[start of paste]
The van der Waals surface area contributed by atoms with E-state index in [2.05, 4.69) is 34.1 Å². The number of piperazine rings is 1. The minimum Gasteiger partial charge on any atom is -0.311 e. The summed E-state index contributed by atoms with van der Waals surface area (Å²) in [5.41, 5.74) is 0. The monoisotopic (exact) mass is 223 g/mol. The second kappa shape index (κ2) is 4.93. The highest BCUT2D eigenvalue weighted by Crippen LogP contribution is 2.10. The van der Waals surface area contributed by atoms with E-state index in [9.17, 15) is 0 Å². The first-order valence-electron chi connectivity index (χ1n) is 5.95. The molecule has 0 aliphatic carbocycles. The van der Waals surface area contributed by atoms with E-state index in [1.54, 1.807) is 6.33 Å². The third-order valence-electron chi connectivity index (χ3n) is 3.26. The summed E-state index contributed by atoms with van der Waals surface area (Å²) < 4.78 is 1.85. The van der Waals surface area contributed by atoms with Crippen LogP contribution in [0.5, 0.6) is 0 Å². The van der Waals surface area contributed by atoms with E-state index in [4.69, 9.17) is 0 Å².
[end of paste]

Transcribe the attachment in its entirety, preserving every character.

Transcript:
The van der Waals surface area contributed by atoms with E-state index in [2.05, 4.69) is 34.1 Å². The number of piperazine rings is 1. The minimum Gasteiger partial charge on any atom is -0.311 e. The summed E-state index contributed by atoms with van der Waals surface area (Å²) in [5.41, 5.74) is 0. The monoisotopic (exact) mass is 223 g/mol. The second kappa shape index (κ2) is 4.93. The highest BCUT2D eigenvalue weighted by Crippen LogP contribution is 2.10. The van der Waals surface area contributed by atoms with E-state index in [9.17, 15) is 0 Å². The first-order valence-electron chi connectivity index (χ1n) is 5.95. The molecule has 0 aliphatic carbocycles. The van der Waals surface area contributed by atoms with E-state index in [1.54, 1.807) is 6.33 Å². The third-order valence-electron chi connectivity index (χ3n) is 3.26. The summed E-state index contributed by atoms with van der Waals surface area (Å²) < 4.78 is 1.85. The van der Waals surface area contributed by atoms with Crippen LogP contribution in [0.5, 0.6) is 0 Å². The van der Waals surface area contributed by atoms with E-state index in [4.69, 9.17) is 0 Å².